NANTICOKE 1  was formed from Lisle April 18, 1831. It lies upon the west border, north of the center. The surface consists of an upland broken by a few narrow ravines. The highest summits are from 100 to 300 feet above the Susquehanna, and from 1,200 to 1,400 feet above tide. The town is watered by the two main branches of the Nanticoke and their tributaries. Both these branches flow south, one through the western, and the other through the eastern part. The soil upon the hills is a slaty loam underlaid by hardpan.
    The town covers an area of 16,124 acres, of which, in 1865, according to the census of that year, 7,413 , or less than one-half was improved. The population in 1870 was 1,058.
    During the year ending Sept. 30, 1871, the town contained seven school districts and employed seven teachers. The number of children of school age was 399; the number attending school, 323; the average attendance, 161; the amount expended for school purposes, $1,585; and the value of school houses and sites, $2,310.

    LAMBS CORNERS, (p. o.) located on Nanticoke Creek, west of the center of the town, contains two churches, (Baptist and M. E.) one store, a wagon shop, a blacksmith shop and two saw mills, one of which (Washington Johnson's) is quite extensive. It is run by steam, and in connection with it are a grist and planing mill. About 300,000 feet of lumber are annually cut, this being done in the spring of the year. The rest of the time is occupied in planing and finishing. The post office was established here in 1860 and was removed from Nanticoke Springs.

    GLEN AUBREY, (p. o.) (formerly known as Councilman Settlement,) located on the east branch of the Nanticoke, near the south line and east of the center, contains two churches, (Christian and M. E.) two stores, three blacksmith shops and one shoe shop. There was formerly a tannery here, but it is burnt down.

    NANTICOKE SPRINGS, located on Nanticoke Creek, about one mile south of Lambs Corners and near the south line, derives both its name and importance from the mineral spring located there.

    The principal settlements are in the valleys of the streams. They were commenced in 1793 and '4 by John Beachtle, Philip Councilman, 2  James Stoddard and John Ames, who located on the east Nanticoke. Beachtle was from Luzerne county, Penn., and Stoddard, from Connecticut. The former, and afterwards Ames, occupied the farm now owned by Charles H. and James Stoddard. 3  Councilman lived by hunting and trapping until he accumulated a sufficient amount to purchase 300 acres of land.
    The first settler on the west Nanticoke was Isaac Lamb, who located on the site of the village of Lamb's Corners, in 1804.
    The first birth was that of Betsey Stoddard, in 1794, and the first death, that of Miss Bird, sister of Mrs. Stoddard.

    The M. E. Church, at Lamb's Corners, was organized with twenty members, in 1852, in which year their house of worship, which will seat 200 persons, was erected, at a cost of $1,000, which is two-fifths of the present value of Church property. Rev. John M. Grimes was the first pastor; the present one is Rev. J. N. Lee. There are forty members.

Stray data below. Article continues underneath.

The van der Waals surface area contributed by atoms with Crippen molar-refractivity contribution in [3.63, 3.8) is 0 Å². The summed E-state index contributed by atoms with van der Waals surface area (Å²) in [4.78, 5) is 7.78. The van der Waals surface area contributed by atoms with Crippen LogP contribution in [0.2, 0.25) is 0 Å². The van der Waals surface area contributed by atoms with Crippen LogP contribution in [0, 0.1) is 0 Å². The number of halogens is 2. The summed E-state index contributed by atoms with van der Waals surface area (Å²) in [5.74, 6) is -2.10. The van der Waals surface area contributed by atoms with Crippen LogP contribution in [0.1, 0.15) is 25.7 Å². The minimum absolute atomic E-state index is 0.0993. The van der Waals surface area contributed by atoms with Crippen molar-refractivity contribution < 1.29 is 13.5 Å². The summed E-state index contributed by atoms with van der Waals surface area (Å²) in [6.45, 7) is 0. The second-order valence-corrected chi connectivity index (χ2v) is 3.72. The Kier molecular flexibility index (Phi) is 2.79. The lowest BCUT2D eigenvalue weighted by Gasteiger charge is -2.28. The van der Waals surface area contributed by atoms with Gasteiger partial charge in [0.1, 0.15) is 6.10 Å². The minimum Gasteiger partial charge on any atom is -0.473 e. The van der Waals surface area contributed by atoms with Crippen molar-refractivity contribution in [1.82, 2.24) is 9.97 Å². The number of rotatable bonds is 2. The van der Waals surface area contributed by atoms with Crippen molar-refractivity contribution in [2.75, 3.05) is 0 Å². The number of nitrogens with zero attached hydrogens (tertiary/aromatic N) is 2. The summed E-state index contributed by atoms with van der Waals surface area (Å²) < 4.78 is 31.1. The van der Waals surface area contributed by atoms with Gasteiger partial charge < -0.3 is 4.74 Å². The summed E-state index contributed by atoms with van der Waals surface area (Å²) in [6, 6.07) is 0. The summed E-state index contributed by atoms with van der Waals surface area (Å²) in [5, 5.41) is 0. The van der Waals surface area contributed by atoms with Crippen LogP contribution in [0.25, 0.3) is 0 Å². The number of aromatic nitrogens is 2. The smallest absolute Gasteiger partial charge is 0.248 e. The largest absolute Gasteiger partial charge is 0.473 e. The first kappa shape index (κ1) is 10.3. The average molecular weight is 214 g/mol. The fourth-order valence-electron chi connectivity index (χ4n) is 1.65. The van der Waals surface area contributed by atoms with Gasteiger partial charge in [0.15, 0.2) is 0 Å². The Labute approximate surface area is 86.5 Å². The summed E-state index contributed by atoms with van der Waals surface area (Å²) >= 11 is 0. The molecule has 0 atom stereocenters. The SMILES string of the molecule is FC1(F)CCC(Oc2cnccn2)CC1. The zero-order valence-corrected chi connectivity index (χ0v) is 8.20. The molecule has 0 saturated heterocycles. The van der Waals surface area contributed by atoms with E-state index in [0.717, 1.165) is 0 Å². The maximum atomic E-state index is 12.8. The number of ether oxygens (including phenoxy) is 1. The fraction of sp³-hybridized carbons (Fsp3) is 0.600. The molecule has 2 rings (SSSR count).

The Baptist Church, at Lamb's Corners, was organized with forty members, by Eli Levi Holcomb, in February, 1825, but the church edifice, which will seat 250 persons and was built at a cost of $1,200, was not erected until 1853. Its first pastor was Rev. Granville Gates; the present one is Rev. Geo. W. Bliss. There are forty-five members. The Church property is valued at $3,000.

    The Christian Church, at Glen Aubrey, was organized with twelve members, in 1857, by Jonathan, Alison and William Stalker. The first pastor was Rev. Edward Tyler; Rev. James Youmans is the present one. The church edifice, which will seat 150 persons, was erected in 1866, at a cost of $1,800. There are thirty members. The Church property is valued at $2,300.

    The M. E. Church, at Glen Aubrey, was organized with thirty members, but when and by whom we are unable to learn. Their church edifice was erected in 1867. It cost $2,500, and will seat 200 persons. It was dedicated in March, 1868, by Rev. B. I. Ives. Rev. Edgar Sibley was the first pastor; Rev. J. N. Lee is the present one. There are from thirty-five to forty members. The Church property is valued at $3,000.


1 - This name is derived from the Indian name of Nanticoke Creek.---French's State Gazetteer, p. 182.
2 - The first town meeting was held at Councilman's house the first Tuesday in March, 1832, and was, we are informed, of a stormy nature, as it was introduced by a free fight and several attempts were made to burn the ballot box.---(Statement of Geo. W. Bush and Morgan Spencer.) This meeting resulted in the election of the following named officers: Aaron N. Remmele, Supervisor; H. B. Stoddard, Clerk; Silas Hemingway, H. B. Stoddard, David Councilman and Charles Brookens, Justices; Samuel Canfield and John Councilman, Overseers of the Poor; F. S. Griggs, H. Walter and James Lamb, Commissioners of Highways; F. S. Griggs, A. N. Remmele and J. L. Smith, Commissioners and Inspectors of Schools; Charles Brookens, Hiram Rogers and Silas Hemingway, Assessors; Philip Councilman, 2d Collector; Aurora Brayman and Isaac A. Griggs, Constables; and Silas Hemingway, Sealer of Weights and Measures.
3 - On this farm is an apple tree which is claimed to be the largest in the State. Two feet from the ground the trunk measures eleven feet, six and one0half inches in circumference. One branch is over two feet in diameter and four others average over thirteen inches each. This tree was planted in 1796 by Miss Polly Beachtle, who brought it from Pennsylvania on horse back.
Transcribed by Mary Hafler - May, 2007.
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